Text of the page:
Ivan Dryer, founder of Laserium® planetarium shows—the first continuously running laser shows in the world—passed away July 27, 2017 at the age of 78.
The International Laser Display Association recognizes Dryer as “the father of the laser light show industry.” Earlier this year ILDA’s Board declared March 7 of each year—Dryer’s birthdate—as “International Laserist Day” in honor of his pioneering work.
In late 1970 Dryer, an aspiring filmmaker, collaborated with Caltech physicist Elsa Garmire to film laser light patterns she had created. This became the short film “LaserImage.” He found, however, that filmed lasers were flat. They did not have the vibrant scintillating coherent speckle of live laser light.
Dryer and Garmire approached Los Angeles’ Griffith Planetarium with a proposal for a live show to be called “Laserium.” They were initially turned down, both by the Griffith and by banks.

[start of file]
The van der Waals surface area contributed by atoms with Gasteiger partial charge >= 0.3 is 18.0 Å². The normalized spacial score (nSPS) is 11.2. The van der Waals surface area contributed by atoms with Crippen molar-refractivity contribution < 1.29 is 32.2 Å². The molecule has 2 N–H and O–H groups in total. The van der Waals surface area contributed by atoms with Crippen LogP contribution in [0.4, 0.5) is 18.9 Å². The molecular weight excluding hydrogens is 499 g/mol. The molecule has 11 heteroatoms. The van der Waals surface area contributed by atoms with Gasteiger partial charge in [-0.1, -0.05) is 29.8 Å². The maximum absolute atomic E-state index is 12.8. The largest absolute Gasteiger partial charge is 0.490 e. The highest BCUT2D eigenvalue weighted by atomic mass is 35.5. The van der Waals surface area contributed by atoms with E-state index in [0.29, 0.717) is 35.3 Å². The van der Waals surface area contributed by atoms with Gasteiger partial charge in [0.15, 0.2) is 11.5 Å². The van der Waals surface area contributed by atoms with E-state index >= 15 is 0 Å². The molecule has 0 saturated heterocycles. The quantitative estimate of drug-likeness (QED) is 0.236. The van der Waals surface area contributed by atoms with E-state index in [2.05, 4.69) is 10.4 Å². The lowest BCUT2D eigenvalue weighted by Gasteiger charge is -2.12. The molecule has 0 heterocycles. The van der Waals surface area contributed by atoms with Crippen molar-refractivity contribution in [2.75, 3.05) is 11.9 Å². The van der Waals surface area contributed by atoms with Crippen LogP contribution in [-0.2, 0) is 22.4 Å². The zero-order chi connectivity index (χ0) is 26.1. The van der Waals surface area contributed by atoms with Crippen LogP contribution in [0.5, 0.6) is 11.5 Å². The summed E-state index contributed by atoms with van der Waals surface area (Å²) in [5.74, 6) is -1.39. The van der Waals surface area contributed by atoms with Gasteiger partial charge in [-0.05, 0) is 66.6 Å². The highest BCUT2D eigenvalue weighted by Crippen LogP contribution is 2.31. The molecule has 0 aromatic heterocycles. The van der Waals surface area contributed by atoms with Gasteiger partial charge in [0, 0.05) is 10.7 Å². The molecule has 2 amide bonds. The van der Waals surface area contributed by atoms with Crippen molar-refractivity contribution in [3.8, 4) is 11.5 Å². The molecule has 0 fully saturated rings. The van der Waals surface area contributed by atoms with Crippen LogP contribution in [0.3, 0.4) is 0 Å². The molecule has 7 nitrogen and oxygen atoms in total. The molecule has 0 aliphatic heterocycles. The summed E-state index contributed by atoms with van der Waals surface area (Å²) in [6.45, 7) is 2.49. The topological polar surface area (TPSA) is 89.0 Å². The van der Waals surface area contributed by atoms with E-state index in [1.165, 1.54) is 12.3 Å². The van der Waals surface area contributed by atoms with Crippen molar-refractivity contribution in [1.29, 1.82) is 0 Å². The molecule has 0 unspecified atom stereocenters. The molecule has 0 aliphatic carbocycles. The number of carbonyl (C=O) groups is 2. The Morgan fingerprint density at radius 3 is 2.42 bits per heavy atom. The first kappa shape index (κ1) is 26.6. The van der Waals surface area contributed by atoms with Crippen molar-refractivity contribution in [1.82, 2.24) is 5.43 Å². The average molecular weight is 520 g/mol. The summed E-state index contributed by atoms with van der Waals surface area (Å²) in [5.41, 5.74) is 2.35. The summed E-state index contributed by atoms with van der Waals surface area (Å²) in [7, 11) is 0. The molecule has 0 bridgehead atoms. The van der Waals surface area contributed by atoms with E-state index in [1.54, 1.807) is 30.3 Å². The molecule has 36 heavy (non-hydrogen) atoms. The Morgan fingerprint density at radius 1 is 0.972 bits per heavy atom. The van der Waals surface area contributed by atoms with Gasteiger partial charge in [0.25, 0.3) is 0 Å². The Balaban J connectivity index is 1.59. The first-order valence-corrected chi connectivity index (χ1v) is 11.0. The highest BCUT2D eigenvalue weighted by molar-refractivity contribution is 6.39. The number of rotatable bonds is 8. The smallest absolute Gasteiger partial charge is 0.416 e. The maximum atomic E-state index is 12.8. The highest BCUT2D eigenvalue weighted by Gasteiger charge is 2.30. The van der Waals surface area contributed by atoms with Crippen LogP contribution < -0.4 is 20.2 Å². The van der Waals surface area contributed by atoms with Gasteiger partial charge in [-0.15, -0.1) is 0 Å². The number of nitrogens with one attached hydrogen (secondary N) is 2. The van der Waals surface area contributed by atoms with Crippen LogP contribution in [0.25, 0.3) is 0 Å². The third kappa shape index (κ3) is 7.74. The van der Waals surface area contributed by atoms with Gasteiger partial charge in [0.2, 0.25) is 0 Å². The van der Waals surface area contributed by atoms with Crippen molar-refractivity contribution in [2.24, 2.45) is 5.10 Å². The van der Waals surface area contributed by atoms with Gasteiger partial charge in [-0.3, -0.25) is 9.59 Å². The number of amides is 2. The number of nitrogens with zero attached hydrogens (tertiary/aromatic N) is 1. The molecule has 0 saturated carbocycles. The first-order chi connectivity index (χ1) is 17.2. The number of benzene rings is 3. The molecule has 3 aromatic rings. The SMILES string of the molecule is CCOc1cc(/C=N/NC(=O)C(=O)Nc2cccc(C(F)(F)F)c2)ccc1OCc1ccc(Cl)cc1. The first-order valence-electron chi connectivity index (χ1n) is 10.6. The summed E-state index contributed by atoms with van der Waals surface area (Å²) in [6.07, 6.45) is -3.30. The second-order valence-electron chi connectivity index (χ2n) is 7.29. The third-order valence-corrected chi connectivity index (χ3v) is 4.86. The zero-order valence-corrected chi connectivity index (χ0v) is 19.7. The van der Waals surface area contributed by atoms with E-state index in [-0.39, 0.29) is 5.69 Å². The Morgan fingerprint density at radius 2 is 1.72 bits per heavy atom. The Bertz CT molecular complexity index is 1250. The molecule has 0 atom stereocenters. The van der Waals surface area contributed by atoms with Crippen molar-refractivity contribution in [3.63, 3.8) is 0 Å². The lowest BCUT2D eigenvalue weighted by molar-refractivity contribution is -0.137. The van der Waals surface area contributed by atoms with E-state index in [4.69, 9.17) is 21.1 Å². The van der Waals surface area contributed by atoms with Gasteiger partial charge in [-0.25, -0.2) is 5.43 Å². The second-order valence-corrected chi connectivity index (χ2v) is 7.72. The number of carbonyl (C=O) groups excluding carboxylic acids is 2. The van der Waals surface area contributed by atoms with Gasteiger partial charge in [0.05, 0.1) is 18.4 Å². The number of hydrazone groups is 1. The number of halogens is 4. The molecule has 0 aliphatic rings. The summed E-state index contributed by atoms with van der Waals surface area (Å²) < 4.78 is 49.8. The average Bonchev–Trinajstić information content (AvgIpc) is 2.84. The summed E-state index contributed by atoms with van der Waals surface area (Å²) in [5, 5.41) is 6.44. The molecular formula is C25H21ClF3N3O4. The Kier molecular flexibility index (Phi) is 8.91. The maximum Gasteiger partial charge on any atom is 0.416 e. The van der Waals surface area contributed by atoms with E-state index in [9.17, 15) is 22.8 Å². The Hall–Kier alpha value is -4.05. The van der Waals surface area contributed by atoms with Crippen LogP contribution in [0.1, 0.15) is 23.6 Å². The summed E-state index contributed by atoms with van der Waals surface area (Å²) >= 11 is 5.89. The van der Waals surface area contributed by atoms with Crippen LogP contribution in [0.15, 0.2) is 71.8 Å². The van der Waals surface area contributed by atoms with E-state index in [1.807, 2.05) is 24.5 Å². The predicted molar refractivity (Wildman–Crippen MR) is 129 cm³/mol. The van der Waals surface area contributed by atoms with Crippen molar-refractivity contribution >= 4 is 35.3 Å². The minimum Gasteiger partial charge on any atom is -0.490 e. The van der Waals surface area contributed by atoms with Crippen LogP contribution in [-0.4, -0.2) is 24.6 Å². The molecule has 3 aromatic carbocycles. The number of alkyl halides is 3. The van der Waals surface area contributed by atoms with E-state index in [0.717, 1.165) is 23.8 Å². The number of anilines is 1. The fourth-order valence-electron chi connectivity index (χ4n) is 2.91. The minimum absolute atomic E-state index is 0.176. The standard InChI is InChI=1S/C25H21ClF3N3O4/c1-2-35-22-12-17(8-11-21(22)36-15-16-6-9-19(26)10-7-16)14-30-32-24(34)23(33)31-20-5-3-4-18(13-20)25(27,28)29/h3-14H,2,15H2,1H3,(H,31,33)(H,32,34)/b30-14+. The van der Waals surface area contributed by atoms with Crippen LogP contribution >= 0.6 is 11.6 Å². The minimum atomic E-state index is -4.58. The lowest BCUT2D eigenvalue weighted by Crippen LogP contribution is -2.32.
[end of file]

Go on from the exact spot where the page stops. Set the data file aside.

Three years later, the new head of the Griffith approved a one-month test at the planetarium. On November 19, 1973, Laserium premiered. Four weeks later, 500 people a night were being turned away.
Dryer’s company, Laser Images Inc., went on to do laser shows in 46 planetariums and locations in other cities as well. The shows were seen by over 20 million people. At its peak, Laser Images Inc. had 70 employees.
In 1989, Dryer was selected by ILDA as recipient of the association’s first Career Achievement Award. The citation noted “his unique place in the history of laser displays.”
In 2002, the Griffith Observatory planetarium was to be closed for renovations. Laserium’s last show there was January 5, 2002. It had run for 28 years—the longest running theatrical attraction in Los Angeles, and the longest-running laser show in the world.
In recent years Dryer had cared for his convalescent wife, Carol. This took a toll on his health as well.
A documentary film on Dryer’s life and work is in production. It is expected to be released later this year.
Internment is August 4 at Forest Lawn Memorial Park in Hollywood. A memorial event is tentatively scheduled for early September.